Tom’s Tips for Tranquil Tenting

OK, so the title of this column is a little cheesy. We’re in the dog days of summer, and my thinking cap has been chewed by my neighbor’s dog.

My suggestions are still good, so hang in there.

Camping is very popular with four-wheelers, and with some quality camping time left this year, I thought it would be a good time to revisit this topic. This isn’t Camping 101, however. Instead, I’d like to review some of the finer points of preparing for your trip.

The following suggestions are gleaned from years of experience in the outdoors. I think even veteran campers will find some of these useful. Let’s dig in.

• Freeze water bottles. They make great ice packs for your cooler, but also are a good source for cold water throughout the day. As you drink the melted run off, any water added will be kept chilled stretching your ice cold water to almost 2 bottles’ worth. You can also freeze meat in advance for longer trips

• If shopping for a tent, pick one that’s easy to set up. I like at least a three-season tent, which features snaps on the outside to hold the tent poles. No need to run the poles through those fabric tunnels and the hassle involved. Also, try to find one with a rain fly that extends all the way to the ground. That will keep out sand and dust better. Purchase a footprint for your tent. This protects the tent floor from rough ground you may encounter and adds a layer of insulation (although a thin one). Many manufacturers produce these, though a large tarp can work as well. This footprint also keeps the bottom of the tent clean, meaning less mess during take down. Practice setting it up before your trip! This includes practice putting up the tent at night with your headlamp! I know, sounds kinda dorky but I can’t tell you how many times we’ve had to set up in the dark.

• After setting up your tent, I suggest you tuck or fold the edges of the tarp under the tent to keep it from collecting rainwater and snow which is then funneled right under the tent.

• Position your tent so it faces downwind. That will help keep out dust and moisture. You can position your truck also to make a bit of a wind break. If you are in an area with lot of gnats/flies, face your tent door into the wind. The flying insects like to loiter in the lee of your tent!

• Tie a small rope on each tent stake (about a 1”- 2” loop). This will make it easier to pull up the stake in hard or frozen ground. If need be, you can cut or untie the rope and save the tent loops. (You can use a propane torch to thaw metal stakes that are frozen in the ground. Remove the tent first, of course.)

Speaking of cold, if your eggs are frozen in the morning, peel them like a hardboiled egg and melt them in a flying pan. Then enjoy scrambled eggs!

• I like to roll up my tent from the backside. That way I always know where the front door is for the next time.

Sleeping

Nights can get surprisingly chilly, especially in the mountains and desert. You won’t sleep well if you’re cold, and you shouldn’t get behind the wheel the next day if you haven’t had a good night’s rest.

• If you only have a 2-season bag, pack two sleeping bags or one sleeping bag and a blanket. Put the extra bag or blanket inside the main bag for warmth.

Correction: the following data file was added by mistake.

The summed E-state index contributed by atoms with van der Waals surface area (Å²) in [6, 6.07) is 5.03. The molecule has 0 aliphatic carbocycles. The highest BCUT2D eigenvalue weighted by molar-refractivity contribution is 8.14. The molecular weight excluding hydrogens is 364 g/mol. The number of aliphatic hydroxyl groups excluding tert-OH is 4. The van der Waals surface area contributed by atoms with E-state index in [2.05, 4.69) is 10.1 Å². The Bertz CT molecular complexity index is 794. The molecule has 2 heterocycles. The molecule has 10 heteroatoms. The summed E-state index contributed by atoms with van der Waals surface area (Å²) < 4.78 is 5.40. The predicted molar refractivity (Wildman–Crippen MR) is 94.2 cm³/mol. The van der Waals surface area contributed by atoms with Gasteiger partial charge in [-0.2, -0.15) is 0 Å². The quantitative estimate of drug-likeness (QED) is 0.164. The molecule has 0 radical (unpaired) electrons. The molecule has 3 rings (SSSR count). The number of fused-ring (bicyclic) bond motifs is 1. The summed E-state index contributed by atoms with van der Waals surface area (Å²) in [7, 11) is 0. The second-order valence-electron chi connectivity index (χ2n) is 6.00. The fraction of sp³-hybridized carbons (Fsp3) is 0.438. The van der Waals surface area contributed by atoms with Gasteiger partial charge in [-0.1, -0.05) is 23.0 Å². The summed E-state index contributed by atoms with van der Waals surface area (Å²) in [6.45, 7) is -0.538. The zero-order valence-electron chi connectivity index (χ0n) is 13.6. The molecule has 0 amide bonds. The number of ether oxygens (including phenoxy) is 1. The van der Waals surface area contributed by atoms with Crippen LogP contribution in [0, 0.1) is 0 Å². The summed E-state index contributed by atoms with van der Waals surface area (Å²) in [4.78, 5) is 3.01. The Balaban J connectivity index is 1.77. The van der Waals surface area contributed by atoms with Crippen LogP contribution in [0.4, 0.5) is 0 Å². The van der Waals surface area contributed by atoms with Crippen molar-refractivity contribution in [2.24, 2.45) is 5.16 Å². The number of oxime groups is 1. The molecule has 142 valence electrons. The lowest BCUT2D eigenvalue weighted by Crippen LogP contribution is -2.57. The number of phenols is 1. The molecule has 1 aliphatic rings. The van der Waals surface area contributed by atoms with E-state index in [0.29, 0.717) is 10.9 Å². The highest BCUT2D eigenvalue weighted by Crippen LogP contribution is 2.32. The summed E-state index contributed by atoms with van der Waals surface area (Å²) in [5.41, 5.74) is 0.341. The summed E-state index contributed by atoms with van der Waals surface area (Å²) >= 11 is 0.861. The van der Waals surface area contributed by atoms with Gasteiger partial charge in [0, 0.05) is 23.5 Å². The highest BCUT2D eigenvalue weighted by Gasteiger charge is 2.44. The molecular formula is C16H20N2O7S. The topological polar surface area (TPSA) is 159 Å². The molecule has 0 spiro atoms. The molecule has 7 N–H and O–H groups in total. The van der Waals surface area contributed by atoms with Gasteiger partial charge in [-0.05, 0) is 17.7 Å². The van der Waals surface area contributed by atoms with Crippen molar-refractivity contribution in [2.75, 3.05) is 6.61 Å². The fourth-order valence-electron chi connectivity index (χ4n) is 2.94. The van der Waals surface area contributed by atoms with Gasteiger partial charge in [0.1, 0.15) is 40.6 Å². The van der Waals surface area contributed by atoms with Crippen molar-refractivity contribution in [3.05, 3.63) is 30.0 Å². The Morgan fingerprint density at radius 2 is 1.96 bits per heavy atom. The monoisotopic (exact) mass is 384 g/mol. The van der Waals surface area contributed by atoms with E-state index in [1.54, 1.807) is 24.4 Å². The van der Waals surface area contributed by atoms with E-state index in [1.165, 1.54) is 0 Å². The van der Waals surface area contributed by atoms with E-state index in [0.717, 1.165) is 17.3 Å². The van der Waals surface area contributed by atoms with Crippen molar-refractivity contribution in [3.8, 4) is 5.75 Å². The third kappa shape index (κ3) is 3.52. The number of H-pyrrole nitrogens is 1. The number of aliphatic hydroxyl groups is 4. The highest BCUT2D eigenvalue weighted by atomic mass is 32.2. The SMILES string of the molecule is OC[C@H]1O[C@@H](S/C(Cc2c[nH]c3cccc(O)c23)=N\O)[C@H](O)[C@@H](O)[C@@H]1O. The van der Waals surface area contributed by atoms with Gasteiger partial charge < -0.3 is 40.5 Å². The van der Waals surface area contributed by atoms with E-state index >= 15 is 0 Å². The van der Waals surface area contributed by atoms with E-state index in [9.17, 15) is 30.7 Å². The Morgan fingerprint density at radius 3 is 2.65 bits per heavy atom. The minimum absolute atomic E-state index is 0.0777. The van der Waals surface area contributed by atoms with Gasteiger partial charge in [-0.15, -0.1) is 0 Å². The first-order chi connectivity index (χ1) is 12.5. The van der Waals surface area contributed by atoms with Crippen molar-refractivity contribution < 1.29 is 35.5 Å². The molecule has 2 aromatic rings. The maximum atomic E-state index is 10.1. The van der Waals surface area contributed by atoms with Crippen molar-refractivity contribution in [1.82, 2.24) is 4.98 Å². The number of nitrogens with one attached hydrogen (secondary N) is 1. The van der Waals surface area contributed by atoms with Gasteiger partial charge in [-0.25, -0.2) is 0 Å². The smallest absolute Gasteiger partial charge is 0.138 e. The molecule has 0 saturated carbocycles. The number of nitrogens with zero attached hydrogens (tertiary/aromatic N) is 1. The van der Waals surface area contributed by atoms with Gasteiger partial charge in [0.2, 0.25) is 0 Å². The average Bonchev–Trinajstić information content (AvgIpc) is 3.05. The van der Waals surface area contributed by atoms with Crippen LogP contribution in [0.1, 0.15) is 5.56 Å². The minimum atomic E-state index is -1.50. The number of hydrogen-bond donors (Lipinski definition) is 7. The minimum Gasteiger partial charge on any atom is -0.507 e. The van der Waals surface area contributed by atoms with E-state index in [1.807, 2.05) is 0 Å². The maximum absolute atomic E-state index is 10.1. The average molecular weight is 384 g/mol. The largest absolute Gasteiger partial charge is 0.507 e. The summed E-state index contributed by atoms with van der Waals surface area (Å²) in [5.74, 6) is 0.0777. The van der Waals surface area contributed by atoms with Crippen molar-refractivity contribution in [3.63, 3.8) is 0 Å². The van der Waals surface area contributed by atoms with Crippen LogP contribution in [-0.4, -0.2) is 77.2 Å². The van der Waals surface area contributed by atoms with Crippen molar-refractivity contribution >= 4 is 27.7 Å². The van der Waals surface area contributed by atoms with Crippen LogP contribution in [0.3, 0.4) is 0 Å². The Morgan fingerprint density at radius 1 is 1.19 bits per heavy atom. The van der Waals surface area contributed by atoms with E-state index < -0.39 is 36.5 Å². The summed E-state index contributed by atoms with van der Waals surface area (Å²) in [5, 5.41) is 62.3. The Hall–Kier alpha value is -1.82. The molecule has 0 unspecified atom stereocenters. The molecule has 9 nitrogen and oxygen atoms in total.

• Use a good insulator between the bag and the ground. When it is cold outside, the ground will serve as a gigantic heat sink and suck all of your warmth out. Some form of sleeping pad should be used both for insulation and comfort. I have found Therm-A-Rest air mattresses are great for camping. I still supplement the Therm-A-Rest up with a foam pad underneath.

• Synthetic materials dry out much better than down and can be compressed without as much loss in insulation as down. Cheaper too.

• If kids are part of the camping experience, a durable cotton cover on the bags can extend the life of your bag.

• Don’t forget to pull tomorrows’ clothes into your sleeping bag so that they are warm when you put them on in the morning!

• When you roll up your sleeping bag, put the head part in first. It will remain clean and dry.

• Store your sleeping bag open in a very large bag. Rolling it up compresses the fiber, causing it to lose some of its insulating capability. If you have access to a large dryer, tumble your sleeping bag for a few moments before leaving to fluff up the material.
Store your Therm-A-Rest fully open too. If you keep it compressed, it will not restore to its full thickness right away.

• Sleep uphill if there’s a slight grade to the land. It’s much more comfortable that way. If the grade has you feeling like you are going to roll off to one side, stuff tent bags, clothes, etc. under your sleeping bag at your hips and shoulders to create a berm.

• Your jacket makes a great pillow when rolled up or stuffed in the sleeping bag stuff bag.

• Don’t leave anything out over night. It may blow away, animals may get into it, or snow could cover it all up and you will not be able to find it. Stow it back in your vehicle or in the tent. An exception: Don’t store food in your tent or vehicle in bear country.

Now, get out there and enjoy the great outdoors!

PS – I would love to hear your tips! Send me an email.

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